Meta uses AMD’s radio SoCs to build 5G base stations


AMD said it was providing programmable radio SoCs to meta-platforms as part of a program to reduce the cost of building sprawling wireless networks that can handle the deluge of data from the metaverse.

The Santa Clara, Calif.-based chipmaker is offering its Xilinx-designed Zynq UltraScale RFSoC to Meta’s Evenstar program, which promotes new Open RAN technology for building 4G and 5G base stations.

AMD’s partnership with Meta follows its $49 billion acquisition of Xilinx, which was completed in February.

Everything about this base station

A base station, also known as a radio access network (RAN), is a collection of hardware modules that are typically mounted on poles or buildings and connect phones or other devices to a wireless network. The RAN includes a radio unit (RU) that contains radio frequency (RF) transceivers and other integrated circuits to convert and amplify RF signals. The radio unit is usually located near or integrated directly into the antennas of a base station.

One of the other key components of a base station is the distributed unit (DU), which houses the baseband processor that performs the L1 (or PHY) functions of the RAN protocol stack or shares the load with the RU. The final component is the central processing unit (CU), which runs inside the operator’s cloud data centers and controls many of the DUs.

According to industry analysts, base stations today are replete with proprietary interfaces, so telcos are forced to purchase all components from a single vendor in a pre-packaged hardware and software package. integrated.

Open RAN allows telecom operators to mix and match the best hardware and software for base stations instead of buying everything from Ericsson, Huawei Technologies, Nokia or other vendors. Experts warn we are years away from a completely open model for building base stations, but the Open RAN standard could give telecom operators much more flexibility and make hardware prices more competitive.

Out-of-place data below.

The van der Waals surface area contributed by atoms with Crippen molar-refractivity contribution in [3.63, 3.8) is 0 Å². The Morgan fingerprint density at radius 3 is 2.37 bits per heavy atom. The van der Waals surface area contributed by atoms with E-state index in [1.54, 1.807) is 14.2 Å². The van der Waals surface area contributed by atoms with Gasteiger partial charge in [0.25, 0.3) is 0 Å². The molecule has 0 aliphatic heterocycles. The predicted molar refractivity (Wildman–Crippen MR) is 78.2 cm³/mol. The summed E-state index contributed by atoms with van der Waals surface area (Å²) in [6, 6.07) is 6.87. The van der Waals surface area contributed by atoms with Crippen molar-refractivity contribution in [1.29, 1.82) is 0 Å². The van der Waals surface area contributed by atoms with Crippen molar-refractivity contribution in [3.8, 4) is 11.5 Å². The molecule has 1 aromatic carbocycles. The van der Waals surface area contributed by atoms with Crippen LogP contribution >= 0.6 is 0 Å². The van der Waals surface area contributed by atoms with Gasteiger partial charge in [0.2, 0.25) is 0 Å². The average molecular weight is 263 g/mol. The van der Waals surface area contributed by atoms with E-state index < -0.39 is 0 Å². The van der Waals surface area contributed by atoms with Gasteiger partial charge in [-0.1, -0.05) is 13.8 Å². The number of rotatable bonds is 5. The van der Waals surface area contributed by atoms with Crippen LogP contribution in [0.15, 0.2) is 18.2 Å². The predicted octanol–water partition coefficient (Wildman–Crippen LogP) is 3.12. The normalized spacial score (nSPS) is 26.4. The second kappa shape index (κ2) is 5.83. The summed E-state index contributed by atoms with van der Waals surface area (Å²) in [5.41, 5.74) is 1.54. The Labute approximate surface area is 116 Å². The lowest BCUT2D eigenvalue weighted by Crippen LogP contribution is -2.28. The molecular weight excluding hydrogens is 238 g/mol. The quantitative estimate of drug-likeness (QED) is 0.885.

Open RAN allows flexible partitioning network functions, a concept called disaggregated RAN. AMD said the Zynq RFSoC gives telcos the flexibility to split baseband processing between radio and DUs.

Scalable SoC, Hard IP

The RU is home to a range of components, including the RF transceiver and digital front end (DFE), which is the building block that AMD is targeting with the UltraScale RFSoC family. The DFE is one of the most critical steps in the base station. It serves as a bridge between the RF transceiver and the RF chips to the baseband modem on the other side used to handle the PHY (or L1) signal processing jobs in the radio.

The DFE can reconfigure the radio’s channels in real time and perform pre-processing on the radio signals from the base station antennas, then clarify them before sending them to the baseband processor in the DU.

With its heterogeneous architecture, the RFSoC UltraScale can serve as a complete software-defined radio that can meet a range of requirements for 4G and 5G networks based on the mmWave and sub-6GHz bands.

AMD said the RFSoC UltraScale has a combination of hardened logic for RF functions while leaving a degree of programmable logic – the same type of logic at the heart of Xilinx’s FPGAs – so its customers can differentiate themselves from other telcos. .

With the ability to operate in both 4G LTE and 5G modes at the same time in a single radio, the chip features a wideband RF transceiver with eight transmit channels and eight receive channels with up to 400 MHz of bandwidth instantaneous bandwidth (IBW).

The hardware accelerators at the heart of Xilinx’s RFSoC can perform digital upconversion (DUC) and downconversion (DDC) to shift the baseband signal up or down at different frequencies. The digital-to-analog (DAC) and analog-to-digital (ADC) converters inside support a direct RF bandwidth of 7.125 GHz. Hardened logic can handle other tasks such as crest factor reduction (CFR) to reduce noise in radio transmissions.

Finally, the signal processing unit of the RFSoC manufactured by Xilinx provides resampling and other radio functionality.

Open the future of RAN

5G radios require high-end chips that not only meet the bandwidth, power, and cost-effectiveness for large-scale deployment in the field, but they must also have the flexibility to adapt to new standards. 5G such as Open RAN.

Integrating everything on a single compact chip reduces hardware power and heat dissipation. The use of hardened IP helps control costs, while programmable logic leaves the door open to design flexibility.

The large instantaneous bandwidth allows it to support carrier aggregation (CA) with up to eight carriers for each base station antenna. More data channels in the same radio help reduce system-level costs.

There is also a hardware accelerator for digital predistortion (DPD), which is widely used to increase the linearity of RF power amplifiers. It’s a soft-core processor that customers can tailor to their specific needs, AMD said.

RFSoC can be paired with a wide range of energy-efficient power amplifiers, including advanced broadband GaN power amplifiers that help increase efficiency and power density in 4G LTE and 5G RANs. Used as a millimeter wave intermediate frequency (IF) transceiver, it offers up to 1600 MHz of bandwidth.

The AMD-Meta combination builds on the efforts of other telecommunications and technology companies that support Open RAN.

Open RAN is expected to account for up to 15% of the total RAN infrastructure market by 2026, according to market research firm Dell’Oro Group.


Comments are closed.